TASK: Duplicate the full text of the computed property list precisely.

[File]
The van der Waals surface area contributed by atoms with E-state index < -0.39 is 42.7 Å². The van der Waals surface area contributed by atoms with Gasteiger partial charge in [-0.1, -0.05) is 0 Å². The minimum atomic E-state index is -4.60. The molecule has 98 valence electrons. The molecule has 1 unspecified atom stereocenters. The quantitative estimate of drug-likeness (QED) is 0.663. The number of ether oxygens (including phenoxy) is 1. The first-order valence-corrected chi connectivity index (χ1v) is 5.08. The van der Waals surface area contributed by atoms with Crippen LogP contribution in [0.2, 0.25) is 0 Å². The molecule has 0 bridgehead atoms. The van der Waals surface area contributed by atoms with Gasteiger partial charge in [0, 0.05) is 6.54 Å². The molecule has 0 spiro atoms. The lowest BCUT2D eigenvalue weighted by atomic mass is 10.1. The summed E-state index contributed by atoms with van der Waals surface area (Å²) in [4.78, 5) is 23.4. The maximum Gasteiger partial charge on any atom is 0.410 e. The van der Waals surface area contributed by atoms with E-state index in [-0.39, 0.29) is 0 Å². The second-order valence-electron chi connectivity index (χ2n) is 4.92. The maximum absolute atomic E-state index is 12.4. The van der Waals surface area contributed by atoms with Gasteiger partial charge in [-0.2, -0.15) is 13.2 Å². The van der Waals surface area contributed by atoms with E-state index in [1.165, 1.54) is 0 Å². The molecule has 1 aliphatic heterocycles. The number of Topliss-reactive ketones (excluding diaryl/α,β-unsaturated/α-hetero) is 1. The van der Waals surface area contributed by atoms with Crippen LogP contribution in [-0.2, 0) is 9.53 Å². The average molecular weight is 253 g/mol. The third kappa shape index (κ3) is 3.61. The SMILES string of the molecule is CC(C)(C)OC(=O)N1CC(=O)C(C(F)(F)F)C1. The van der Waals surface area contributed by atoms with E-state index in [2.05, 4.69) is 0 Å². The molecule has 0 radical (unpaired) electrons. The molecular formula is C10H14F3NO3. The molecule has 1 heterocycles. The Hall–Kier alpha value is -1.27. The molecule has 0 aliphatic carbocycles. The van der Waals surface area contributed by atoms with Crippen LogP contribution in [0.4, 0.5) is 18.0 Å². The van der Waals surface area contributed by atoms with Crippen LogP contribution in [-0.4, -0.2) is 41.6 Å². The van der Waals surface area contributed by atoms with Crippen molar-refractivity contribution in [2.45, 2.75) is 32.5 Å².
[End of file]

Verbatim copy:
The van der Waals surface area contributed by atoms with E-state index < -0.39 is 42.7 Å². The van der Waals surface area contributed by atoms with Gasteiger partial charge in [-0.1, -0.05) is 0 Å². The minimum atomic E-state index is -4.60. The molecule has 98 valence electrons. The molecule has 1 unspecified atom stereocenters. The quantitative estimate of drug-likeness (QED) is 0.663. The number of ether oxygens (including phenoxy) is 1. The first-order valence-corrected chi connectivity index (χ1v) is 5.08. The van der Waals surface area contributed by atoms with Crippen LogP contribution in [0.2, 0.25) is 0 Å². The molecule has 0 bridgehead atoms. The van der Waals surface area contributed by atoms with Gasteiger partial charge in [0, 0.05) is 6.54 Å². The molecule has 0 spiro atoms. The lowest BCUT2D eigenvalue weighted by atomic mass is 10.1. The summed E-state index contributed by atoms with van der Waals surface area (Å²) in [4.78, 5) is 23.4. The maximum Gasteiger partial charge on any atom is 0.410 e. The van der Waals surface area contributed by atoms with E-state index in [-0.39, 0.29) is 0 Å². The second-order valence-electron chi connectivity index (χ2n) is 4.92. The maximum absolute atomic E-state index is 12.4. The van der Waals surface area contributed by atoms with Gasteiger partial charge in [-0.2, -0.15) is 13.2 Å². The van der Waals surface area contributed by atoms with E-state index in [1.165, 1.54) is 0 Å². The molecule has 1 aliphatic heterocycles. The number of Topliss-reactive ketones (excluding diaryl/α,β-unsaturated/α-hetero) is 1. The van der Waals surface area contributed by atoms with Crippen LogP contribution in [-0.2, 0) is 9.53 Å². The average molecular weight is 253 g/mol. The third kappa shape index (κ3) is 3.61. The SMILES string of the molecule is CC(C)(C)OC(=O)N1CC(=O)C(C(F)(F)F)C1. The van der Waals surface area contributed by atoms with E-state index in [2.05, 4.69) is 0 Å². The molecule has 0 radical (unpaired) electrons. The molecular formula is C10H14F3NO3. The molecule has 1 heterocycles. The Hall–Kier alpha value is -1.27. The molecule has 0 aliphatic carbocycles. The van der Waals surface area contributed by atoms with Crippen LogP contribution in [0.4, 0.5) is 18.0 Å². The van der Waals surface area contributed by atoms with Crippen LogP contribution in [-0.4, -0.2) is 41.6 Å². The van der Waals surface area contributed by atoms with Crippen molar-refractivity contribution in [2.45, 2.75) is 32.5 Å².